This week reports emerged that hundreds of North Korean nuclear experts are currently working in major nuclear facilities throughout Iran, adding to suspicions that the two countries have been collaborating in the nuclear realm for some time. This follows on the heels of reports that Iranian technicians were allegedly dispatched to North Korea to assist in its 2010 attempted satellite launch and that North Korean experts were sent to Iran to help clean viruses from its nuclear computing facilities and share nuclear weapons development software. However, the recently leaked IAEA report on Iran makes no mention of a direct connection between the two countries, so just how likely is it that the two countries may be cooperating in the nuclear realm?
While there have long been suspicions of nuclear cooperation between North Korea and Iran, U.S. intelligence officials flatly denied any connection in 2008 and until recently it was believed that North Korea and Iran were pursuing different paths to nuclear weapons. And while there had long been suspicions that North Korea was secretly pursing uranium enrichment, concerns regarding North Korea’s nuclear program have primarily been directed towards its small 5 megawatt experimental reactor and radio chemical laboratory facility at Yongbyon, designed to separate weapons grade plutonium from spent reactor fuel. It was only in November of last year, that suspicions that North Korea was enriching uranium were proven true. In contrast to North Korea’s plutonium based approach, Iran’s nuclear energy program is based on uranium enrichment. If Iran were to pursue a nuclear weapons program, as many suspect, North Korea would have had little to offer it in the way of enrichment. For Iran to successfully pursue a nuclear weapon, it would have to increase its current enrichment from 20 percent to levels sufficiently high for weapons usage in the range of 90 percent purity. As it was believed that North Korea and Iran were pursing different paths to nuclear weapons, there has been little to suggest that they were cooperating in this area.
To some degree, the notion of Iran-DPRK nuclear cooperation was further mitigated when North Korea showed Dr. Siegreid Hecker its advanced uranium enrichment facilities in November 2010 (based on P-2 centrifuge technology). As Gary Samore explained, “Assuming that what he saw and what the North Koreans told him is accurate, then there’s a very big discrepancy between the North Korean program, which appears to be much more advanced and efficient.. and the program in Iran…So that would suggest no connection.” Indeed, with Iran’s enrichment facilities for the most part based on vintage IR-1 centrifuge technology, North Korea’s advance in this area comes as a surprise, for if the two countries were cooperating in this field than it is puzzling as to why Iran has not benefitted accordingly.
But despite differences between the two nuclear programs and apparent levels of competency, there are nevertheless real reasons for concern. Currently Iran is not a party to the Additional Protocol, a tighter nuclear verification system that states opt-in to help assuage fears that undisclosed unclear activities may be taking place. And as we know, in 2003 North Korea walked out of the nuclear non-proliferation treaty (NPT), resulting in next-to-no on the ground presence by the IAEA since. All of this leaves a significant potential for technical cooperation in undisclosed areas, both inside the DPRK and Iran. So while Iran’s known facilities might for the most part be utilizing enrichment techniques from yesteryear, there is potential that other undisclosed sites could be taking advantage of the DPRK’s relatively advanced P2- based enrichment technology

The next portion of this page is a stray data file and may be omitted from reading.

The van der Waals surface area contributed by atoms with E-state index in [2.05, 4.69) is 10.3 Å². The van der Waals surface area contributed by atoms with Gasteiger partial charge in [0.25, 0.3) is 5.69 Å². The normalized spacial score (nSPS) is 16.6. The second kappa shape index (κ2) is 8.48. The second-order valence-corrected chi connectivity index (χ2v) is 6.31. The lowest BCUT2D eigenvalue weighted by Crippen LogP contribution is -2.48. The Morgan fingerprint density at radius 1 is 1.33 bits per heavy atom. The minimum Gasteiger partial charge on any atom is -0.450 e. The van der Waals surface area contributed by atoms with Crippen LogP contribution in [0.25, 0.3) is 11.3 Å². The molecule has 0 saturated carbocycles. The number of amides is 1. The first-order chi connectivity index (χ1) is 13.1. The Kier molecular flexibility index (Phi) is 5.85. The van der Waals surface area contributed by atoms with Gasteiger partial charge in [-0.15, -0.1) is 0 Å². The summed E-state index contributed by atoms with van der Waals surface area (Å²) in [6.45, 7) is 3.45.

But why might North Korea want to help Iran?
Well, asides from being a revenue earner in the face of sanctions, there is clearly scope for both to benefit. As North Korea might be getting closer to mastering the art of plutonium implosion due to its nuclear tests, its high-explosive expertise could find use in Iran. Developing implosion type nukes requires a lot of skill, so if the IAEA’s view that Iran’s weapon acquisition path would be based on the development of an HEU implosion device is true, then North Korean assistance could be of great assistance in this area. And with Iran’s recent success in launching two satellites into orbit, North Korea, disappointed by its own failed history in this area, could have strong motivations to seek Iranian assistance on ballistic missile development. Perhaps this is why recent broadcasts of Pyongyang military parades showed North Korean missiles with the same “baby shaped” nose cone that Iran has fitted on its Ghadr-1 model.
With direct flights quite straightforward between Pyongyang and Tehran, there is little the international community can do to prevent the two states cooperating on nuclear and missile related issues (the Proliferation Security Initiative has little power to intercept flights). And with both states having comparative advantages over one another in different areas, there is potentially a real motivation for Iran and the DPRK to collaborate. It is no secret that such collaboration took place in the past on missile design, but perhaps Iran’s advances in this area could now be enough to leverage substantial nuclear assistance in return. Working together, the two states can theoretically accelerate their path to realizing the development of long-range missile mountable nuclear warheads, perhaps one day capable of reaching their desired targets.